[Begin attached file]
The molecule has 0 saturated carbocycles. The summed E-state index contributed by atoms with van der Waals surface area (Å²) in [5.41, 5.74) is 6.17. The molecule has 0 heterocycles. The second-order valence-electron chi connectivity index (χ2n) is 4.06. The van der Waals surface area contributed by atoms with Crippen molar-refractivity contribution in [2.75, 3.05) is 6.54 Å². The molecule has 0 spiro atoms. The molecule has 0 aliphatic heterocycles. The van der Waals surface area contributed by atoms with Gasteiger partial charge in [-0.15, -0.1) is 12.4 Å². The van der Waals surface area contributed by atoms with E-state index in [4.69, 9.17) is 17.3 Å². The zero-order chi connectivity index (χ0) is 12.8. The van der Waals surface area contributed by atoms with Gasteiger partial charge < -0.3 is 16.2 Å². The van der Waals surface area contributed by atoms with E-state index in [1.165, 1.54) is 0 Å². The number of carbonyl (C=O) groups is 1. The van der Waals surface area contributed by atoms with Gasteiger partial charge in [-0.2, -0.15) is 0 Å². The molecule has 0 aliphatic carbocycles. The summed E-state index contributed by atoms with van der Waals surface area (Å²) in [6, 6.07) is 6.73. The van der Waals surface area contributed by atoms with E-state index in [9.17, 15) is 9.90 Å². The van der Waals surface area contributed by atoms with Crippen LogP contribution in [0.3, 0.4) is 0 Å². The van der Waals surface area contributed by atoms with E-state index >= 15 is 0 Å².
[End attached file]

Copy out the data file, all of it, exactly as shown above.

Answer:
The molecule has 0 saturated carbocycles. The summed E-state index contributed by atoms with van der Waals surface area (Å²) in [5.41, 5.74) is 6.17. The molecule has 0 heterocycles. The second-order valence-electron chi connectivity index (χ2n) is 4.06. The van der Waals surface area contributed by atoms with Crippen molar-refractivity contribution in [2.75, 3.05) is 6.54 Å². The molecule has 0 spiro atoms. The molecule has 0 aliphatic heterocycles. The van der Waals surface area contributed by atoms with Gasteiger partial charge in [-0.15, -0.1) is 12.4 Å². The van der Waals surface area contributed by atoms with E-state index in [4.69, 9.17) is 17.3 Å². The zero-order chi connectivity index (χ0) is 12.8. The van der Waals surface area contributed by atoms with Gasteiger partial charge < -0.3 is 16.2 Å². The van der Waals surface area contributed by atoms with E-state index in [1.165, 1.54) is 0 Å². The number of carbonyl (C=O) groups is 1. The van der Waals surface area contributed by atoms with Gasteiger partial charge in [-0.2, -0.15) is 0 Å². The molecule has 0 aliphatic carbocycles. The summed E-state index contributed by atoms with van der Waals surface area (Å²) in [6, 6.07) is 6.73. The van der Waals surface area contributed by atoms with E-state index in [9.17, 15) is 9.90 Å². The van der Waals surface area contributed by atoms with Crippen LogP contribution in [0.3, 0.4) is 0 Å². The van der Waals surface area contributed by atoms with E-state index >= 15 is 0 Å².